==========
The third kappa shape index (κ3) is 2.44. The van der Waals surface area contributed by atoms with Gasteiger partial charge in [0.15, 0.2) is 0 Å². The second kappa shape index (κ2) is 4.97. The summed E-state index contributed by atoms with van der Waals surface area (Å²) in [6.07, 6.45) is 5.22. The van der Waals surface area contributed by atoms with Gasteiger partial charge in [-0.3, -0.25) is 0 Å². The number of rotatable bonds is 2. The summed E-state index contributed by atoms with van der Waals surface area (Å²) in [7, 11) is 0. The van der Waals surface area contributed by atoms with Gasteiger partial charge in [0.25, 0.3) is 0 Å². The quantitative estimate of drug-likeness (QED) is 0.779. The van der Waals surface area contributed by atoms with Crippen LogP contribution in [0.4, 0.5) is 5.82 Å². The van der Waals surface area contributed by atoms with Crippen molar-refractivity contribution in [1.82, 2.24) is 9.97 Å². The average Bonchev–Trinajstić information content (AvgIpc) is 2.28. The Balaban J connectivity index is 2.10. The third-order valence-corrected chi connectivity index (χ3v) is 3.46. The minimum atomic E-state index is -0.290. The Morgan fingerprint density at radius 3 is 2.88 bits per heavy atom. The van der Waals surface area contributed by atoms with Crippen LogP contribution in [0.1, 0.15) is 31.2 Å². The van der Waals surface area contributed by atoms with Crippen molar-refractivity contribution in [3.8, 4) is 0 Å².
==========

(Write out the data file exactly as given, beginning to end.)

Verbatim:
The third kappa shape index (κ3) is 2.44. The van der Waals surface area contributed by atoms with Gasteiger partial charge in [0.15, 0.2) is 0 Å². The second kappa shape index (κ2) is 4.97. The summed E-state index contributed by atoms with van der Waals surface area (Å²) in [6.07, 6.45) is 5.22. The van der Waals surface area contributed by atoms with Gasteiger partial charge in [-0.3, -0.25) is 0 Å². The number of rotatable bonds is 2. The summed E-state index contributed by atoms with van der Waals surface area (Å²) in [7, 11) is 0. The van der Waals surface area contributed by atoms with Gasteiger partial charge in [0.25, 0.3) is 0 Å². The quantitative estimate of drug-likeness (QED) is 0.779. The van der Waals surface area contributed by atoms with Crippen LogP contribution in [0.4, 0.5) is 5.82 Å². The van der Waals surface area contributed by atoms with Crippen molar-refractivity contribution in [1.82, 2.24) is 9.97 Å². The average Bonchev–Trinajstić information content (AvgIpc) is 2.28. The Balaban J connectivity index is 2.10. The third-order valence-corrected chi connectivity index (χ3v) is 3.46. The minimum atomic E-state index is -0.290. The Morgan fingerprint density at radius 3 is 2.88 bits per heavy atom. The van der Waals surface area contributed by atoms with Crippen LogP contribution in [0.1, 0.15) is 31.2 Å². The van der Waals surface area contributed by atoms with Crippen molar-refractivity contribution in [3.8, 4) is 0 Å².